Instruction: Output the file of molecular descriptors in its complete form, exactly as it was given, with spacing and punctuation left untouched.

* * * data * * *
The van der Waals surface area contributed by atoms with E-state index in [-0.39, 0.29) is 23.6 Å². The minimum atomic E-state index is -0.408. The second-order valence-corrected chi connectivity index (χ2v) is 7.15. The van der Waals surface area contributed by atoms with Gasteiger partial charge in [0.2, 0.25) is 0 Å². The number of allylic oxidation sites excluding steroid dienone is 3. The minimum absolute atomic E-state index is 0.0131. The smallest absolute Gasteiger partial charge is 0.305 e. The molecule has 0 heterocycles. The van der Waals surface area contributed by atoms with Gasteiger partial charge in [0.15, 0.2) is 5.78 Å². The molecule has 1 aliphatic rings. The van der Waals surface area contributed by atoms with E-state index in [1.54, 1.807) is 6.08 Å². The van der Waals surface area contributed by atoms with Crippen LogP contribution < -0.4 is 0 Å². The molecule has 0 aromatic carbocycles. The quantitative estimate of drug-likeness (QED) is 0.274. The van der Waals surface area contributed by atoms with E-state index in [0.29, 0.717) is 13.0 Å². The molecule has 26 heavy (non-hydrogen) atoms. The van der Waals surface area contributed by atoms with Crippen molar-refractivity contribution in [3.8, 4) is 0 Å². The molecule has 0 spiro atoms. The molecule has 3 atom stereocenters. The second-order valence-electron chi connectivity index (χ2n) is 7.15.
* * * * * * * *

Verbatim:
The van der Waals surface area contributed by atoms with E-state index in [-0.39, 0.29) is 23.6 Å². The minimum atomic E-state index is -0.408. The second-order valence-corrected chi connectivity index (χ2v) is 7.15. The van der Waals surface area contributed by atoms with Gasteiger partial charge in [0.2, 0.25) is 0 Å². The number of allylic oxidation sites excluding steroid dienone is 3. The minimum absolute atomic E-state index is 0.0131. The smallest absolute Gasteiger partial charge is 0.305 e. The molecule has 0 heterocycles. The van der Waals surface area contributed by atoms with Gasteiger partial charge in [0.15, 0.2) is 5.78 Å². The molecule has 1 aliphatic rings. The van der Waals surface area contributed by atoms with E-state index in [1.54, 1.807) is 6.08 Å². The van der Waals surface area contributed by atoms with Crippen LogP contribution < -0.4 is 0 Å². The molecule has 0 aromatic carbocycles. The quantitative estimate of drug-likeness (QED) is 0.274. The van der Waals surface area contributed by atoms with E-state index in [0.29, 0.717) is 13.0 Å². The molecule has 26 heavy (non-hydrogen) atoms. The van der Waals surface area contributed by atoms with Crippen molar-refractivity contribution in [3.8, 4) is 0 Å². The molecule has 0 spiro atoms. The molecule has 3 atom stereocenters. The second-order valence-electron chi connectivity index (χ2n) is 7.15.